PARIS (AP) — French far-right presidential candidate Marine Le Pen said Friday that the spring election will pit nationalists and patriots such as herself against supporters of globalization, the European Union and immigration.
Speaking at an annual horse fair outside Paris — where she donned a cowboy hat and mounted a horse — Le Pen said Socialist President Francois Hollande's decision not to seek a second term won't change her campaign strategy. Hollande made the announcement late Thursday.
Le Pen, who heads the National Front, told The Associated Press at a party event later Friday that Donald Trump's victory in the U.S. presidential election shows that "the system" she has long denounced for keeping power in the hands of political elites is vulnerable.
Whether Trump's win or the British vote to leave the EU will translate into votes for her, Le Pen said she did not know. But she allowed that "perhaps" there could be a Trump effect in the French election.
"What is sure is that people are now conscious that they can liberate themselves from the diktats of the system and vote as they like," she said.
Le Pen predicted that Prime Minister Manuel Valls will run as the Socialist presidential candidate, facing her and conservative former Prime Minister Francois Fillon, who won the conservative's primary, among others.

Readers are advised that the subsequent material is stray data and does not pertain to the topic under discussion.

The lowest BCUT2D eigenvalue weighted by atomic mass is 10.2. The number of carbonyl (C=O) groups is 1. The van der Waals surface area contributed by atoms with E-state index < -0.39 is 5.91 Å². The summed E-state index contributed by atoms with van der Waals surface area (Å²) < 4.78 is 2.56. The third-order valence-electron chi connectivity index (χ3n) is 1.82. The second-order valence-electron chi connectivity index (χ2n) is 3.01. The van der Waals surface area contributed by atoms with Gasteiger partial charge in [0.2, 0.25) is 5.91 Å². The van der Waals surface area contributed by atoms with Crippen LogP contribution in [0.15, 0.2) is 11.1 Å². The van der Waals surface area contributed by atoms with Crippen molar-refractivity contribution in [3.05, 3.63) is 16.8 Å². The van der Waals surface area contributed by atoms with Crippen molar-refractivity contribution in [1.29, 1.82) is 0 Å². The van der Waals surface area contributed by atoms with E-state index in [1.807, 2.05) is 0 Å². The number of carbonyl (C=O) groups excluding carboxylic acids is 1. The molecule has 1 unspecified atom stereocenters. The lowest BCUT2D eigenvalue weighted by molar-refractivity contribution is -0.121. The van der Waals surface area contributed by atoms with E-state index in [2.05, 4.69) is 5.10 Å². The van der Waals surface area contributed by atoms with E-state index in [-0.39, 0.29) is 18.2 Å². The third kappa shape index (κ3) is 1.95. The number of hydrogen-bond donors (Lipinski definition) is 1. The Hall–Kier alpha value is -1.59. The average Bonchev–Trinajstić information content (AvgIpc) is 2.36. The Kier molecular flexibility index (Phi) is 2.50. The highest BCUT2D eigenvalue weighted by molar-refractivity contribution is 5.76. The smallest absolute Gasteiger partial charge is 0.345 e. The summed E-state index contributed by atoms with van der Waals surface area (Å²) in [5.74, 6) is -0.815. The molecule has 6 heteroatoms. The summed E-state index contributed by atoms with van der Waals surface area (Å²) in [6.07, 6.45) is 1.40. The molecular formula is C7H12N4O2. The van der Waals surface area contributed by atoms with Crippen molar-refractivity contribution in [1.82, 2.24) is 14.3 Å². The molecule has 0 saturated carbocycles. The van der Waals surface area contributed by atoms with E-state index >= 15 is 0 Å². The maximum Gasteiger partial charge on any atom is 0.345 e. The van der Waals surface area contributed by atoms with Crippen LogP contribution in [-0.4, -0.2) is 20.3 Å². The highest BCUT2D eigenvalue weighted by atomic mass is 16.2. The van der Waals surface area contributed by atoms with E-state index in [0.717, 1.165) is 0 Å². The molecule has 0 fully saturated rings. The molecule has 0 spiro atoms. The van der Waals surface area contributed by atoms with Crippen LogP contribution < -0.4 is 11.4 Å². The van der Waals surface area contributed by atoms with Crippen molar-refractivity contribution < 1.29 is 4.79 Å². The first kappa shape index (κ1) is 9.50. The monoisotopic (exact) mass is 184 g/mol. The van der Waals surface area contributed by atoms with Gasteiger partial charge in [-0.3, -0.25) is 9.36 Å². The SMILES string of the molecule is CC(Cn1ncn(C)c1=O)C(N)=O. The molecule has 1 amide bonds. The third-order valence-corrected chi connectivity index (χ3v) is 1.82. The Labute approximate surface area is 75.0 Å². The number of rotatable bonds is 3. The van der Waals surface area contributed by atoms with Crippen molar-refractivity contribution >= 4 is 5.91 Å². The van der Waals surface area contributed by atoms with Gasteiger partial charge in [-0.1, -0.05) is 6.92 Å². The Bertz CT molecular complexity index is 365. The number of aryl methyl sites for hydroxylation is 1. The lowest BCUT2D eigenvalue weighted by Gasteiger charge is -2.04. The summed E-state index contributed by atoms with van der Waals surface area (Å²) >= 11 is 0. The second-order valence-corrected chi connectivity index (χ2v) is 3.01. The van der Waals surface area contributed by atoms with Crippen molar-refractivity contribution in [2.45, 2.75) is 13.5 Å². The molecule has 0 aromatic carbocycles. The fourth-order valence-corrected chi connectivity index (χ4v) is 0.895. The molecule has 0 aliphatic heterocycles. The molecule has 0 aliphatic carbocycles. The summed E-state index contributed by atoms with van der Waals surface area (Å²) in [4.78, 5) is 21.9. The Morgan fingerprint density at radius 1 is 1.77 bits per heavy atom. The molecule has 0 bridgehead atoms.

"You know, I don't believe in this left-right fracture. On the one side are nationalists, patriots. On the other, globalizationists, Europeanists and so, by definition, immigrationists," she told reporters, making up her own descriptions.
Valls, meanwhile, praised Hollande's decision not to run and defended Hollande's economic record without saying if he plans to seek the presidency himself, as many assume he will.
"We must defend (Hollande's) actions, and I'll do it, as I'm doing it tirelessly in my duties since 2012," Valls said in a speech Friday in the eastern city of Nancy.
Valls was Hollande's interior minister from 2012 to 2014, when he became the French prime minister. He said Friday that Hollande has always put France's "general interest" and "unity" at the top of his priorities and praised "a choice that was not easy" and a man whose dignity "deserves respect."
Valls said last week he was "ready" to compete in next month's Socialist primary. Other presidential contenders have already announced their intentions to run in the primary, including former economy minister Arnaud Montebourg.
In his televised address on Thursday night, Hollande avoided saying if he would support Valls — or any other candidate.